Drew Alexander, president & CEO, and, Stephen Richter, executive vice president & CFO, are reporting for Weingarten Realty Investors at NAREIT's REIT Week.
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Below are notes from the session.
8:47: Alexander: Occupancy is improving--92.3 percent in retail. Acquisitions, YTD, acquired properties worth $33 million. Looking at our full year guidance see recurring FFO in $1.72 to $1.82 per share. Retail occupancy will be 93 percent by end of year. Acquisitions we are aiming for $175 million, most of which will be by end of year. If we have one concern it is hitting that acquisitions number. ... Amount of product we are seeing is reasonable, but prices are high and cap rates are quite low, so we're choosing to bow out before the final round.
8:48: Alexander: Over the next several years we anticipate selling around $600 million, with activity picking up at the end of this year and into next year.
8:53: Alexander: One of the retail trends we saw at ICSC is a good amount of activity. … We're seeing a lot of (activity from specialty grocers and retailers like Marshalls, Ross, Saks Off 5th, Nordstrom Rack). … In service world, we're seeing activity from uses like cleaners and nail salons and seeing insurance coming back. Tremendous activity in quick-service restaurants. Lot of medical office. … Lot of people taking care of themselves, whether it's a day spa, massage, hair cutting or fitness. Seeing some activity in furniture and some activity in family dining group. And it's always pleasant to us to see the cell phone stores continuing to proliferate. … I think we have most of the problems behind us of giving space back.
8:57: Alexander: (In response to what he saw at ICSC) The general mood was absolutely positive. Frankly, ICSC is not as important to us in 2011 as it was in the late 1970s and early 1980s. Given the size of our company and the national platform, we had a significant number of portfolio review meetings with key retailers. We sometimes do these twice a year or once every nine months. … These give us the opportunity to a … very deep dive in their portfolio and gain an understanding of their expansion plans. … ICSC is more of a high-level touch base meeting. We met with heads of real estate of Walmart, Ross, Target, Safeway, Kroger and probably a few others. It's nice to touch base. … There's an open acknowledgement that they're going to have trouble reaching their store plans. … We're going to see a tipping point in rents where those last few boxes are taken and you have to start looking at new development. All of the big-box folks are aware of that. … As for shop tenants, there are more chains as opposed to moms & pops (at ICSC). People are absolutely looking to open more stores. They have shed their weak and underperforming stores and looking to open from here.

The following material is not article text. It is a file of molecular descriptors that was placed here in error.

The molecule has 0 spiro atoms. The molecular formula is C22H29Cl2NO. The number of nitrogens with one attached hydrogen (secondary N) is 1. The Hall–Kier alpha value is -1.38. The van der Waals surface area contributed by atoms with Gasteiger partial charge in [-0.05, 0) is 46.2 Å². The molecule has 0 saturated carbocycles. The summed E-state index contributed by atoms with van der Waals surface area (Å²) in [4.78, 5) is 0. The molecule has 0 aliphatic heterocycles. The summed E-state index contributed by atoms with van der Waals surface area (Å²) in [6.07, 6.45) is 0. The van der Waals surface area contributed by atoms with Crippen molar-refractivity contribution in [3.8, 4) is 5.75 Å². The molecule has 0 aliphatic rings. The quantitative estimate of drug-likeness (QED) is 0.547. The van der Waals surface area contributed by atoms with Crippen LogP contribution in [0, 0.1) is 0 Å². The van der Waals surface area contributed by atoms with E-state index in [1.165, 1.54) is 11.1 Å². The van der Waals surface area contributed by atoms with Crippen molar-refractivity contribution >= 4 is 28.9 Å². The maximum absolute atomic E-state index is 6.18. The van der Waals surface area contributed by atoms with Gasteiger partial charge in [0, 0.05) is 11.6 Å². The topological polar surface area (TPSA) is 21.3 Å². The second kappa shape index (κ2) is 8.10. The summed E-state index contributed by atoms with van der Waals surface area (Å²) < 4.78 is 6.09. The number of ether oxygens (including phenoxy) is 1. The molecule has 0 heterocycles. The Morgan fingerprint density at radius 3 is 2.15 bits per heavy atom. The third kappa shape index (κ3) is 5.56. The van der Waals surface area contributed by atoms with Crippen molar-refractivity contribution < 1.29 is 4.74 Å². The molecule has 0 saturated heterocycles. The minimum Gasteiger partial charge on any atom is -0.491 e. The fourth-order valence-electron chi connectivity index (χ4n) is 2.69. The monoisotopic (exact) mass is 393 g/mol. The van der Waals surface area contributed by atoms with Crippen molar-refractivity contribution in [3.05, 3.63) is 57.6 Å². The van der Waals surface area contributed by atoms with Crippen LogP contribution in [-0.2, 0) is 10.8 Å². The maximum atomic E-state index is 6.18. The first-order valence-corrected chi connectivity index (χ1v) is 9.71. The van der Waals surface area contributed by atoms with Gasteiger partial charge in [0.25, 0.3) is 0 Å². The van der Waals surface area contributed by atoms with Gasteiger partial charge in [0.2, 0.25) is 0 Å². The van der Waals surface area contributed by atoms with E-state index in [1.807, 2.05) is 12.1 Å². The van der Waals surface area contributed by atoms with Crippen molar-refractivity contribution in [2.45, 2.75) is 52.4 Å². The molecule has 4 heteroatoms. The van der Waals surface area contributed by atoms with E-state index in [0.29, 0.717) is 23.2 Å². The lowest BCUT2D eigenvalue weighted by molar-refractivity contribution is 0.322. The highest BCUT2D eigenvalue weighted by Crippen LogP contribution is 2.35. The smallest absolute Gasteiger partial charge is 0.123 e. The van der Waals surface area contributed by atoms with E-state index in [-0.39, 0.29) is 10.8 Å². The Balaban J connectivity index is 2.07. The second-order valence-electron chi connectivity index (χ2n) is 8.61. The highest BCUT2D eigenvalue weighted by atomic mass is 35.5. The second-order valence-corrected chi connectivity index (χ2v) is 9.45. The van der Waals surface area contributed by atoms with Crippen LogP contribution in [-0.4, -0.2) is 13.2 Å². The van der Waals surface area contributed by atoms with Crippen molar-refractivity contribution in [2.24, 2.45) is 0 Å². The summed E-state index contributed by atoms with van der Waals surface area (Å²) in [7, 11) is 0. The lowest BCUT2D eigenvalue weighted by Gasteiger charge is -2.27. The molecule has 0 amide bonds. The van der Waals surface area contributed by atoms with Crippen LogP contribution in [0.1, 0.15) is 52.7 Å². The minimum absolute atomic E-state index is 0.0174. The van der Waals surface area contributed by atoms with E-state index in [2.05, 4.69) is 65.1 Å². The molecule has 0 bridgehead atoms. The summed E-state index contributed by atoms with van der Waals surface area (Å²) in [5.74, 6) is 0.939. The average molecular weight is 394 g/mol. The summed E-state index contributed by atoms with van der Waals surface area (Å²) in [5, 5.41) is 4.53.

9:01: Alexander: (In response to question of the state of big boxes.) Best Buy is looking to shrink their footprint in a lot of cases. We are looking at that with them. In some cases they are spending money to shrink now and that will help us lease it. … In the office products world, we have leases with all three of the big office products folks. … It's my personal belief that all of those companies remain solvent entities and will honor their contractual obligations. Office Depot represents 1 percent of our NOI. Even if they have problems, it won't be significant to us. … One of the tragedies of the downturn was that there was no debtor-in-possession financing available. That is available today. … It is a little bit of a headwind, but my general attitude is one of cautious, moderated optimism. The economic conditions we are in now and the speed bumps now are substantially better than they were in the late 2008-2009 period. … They are really very manageable.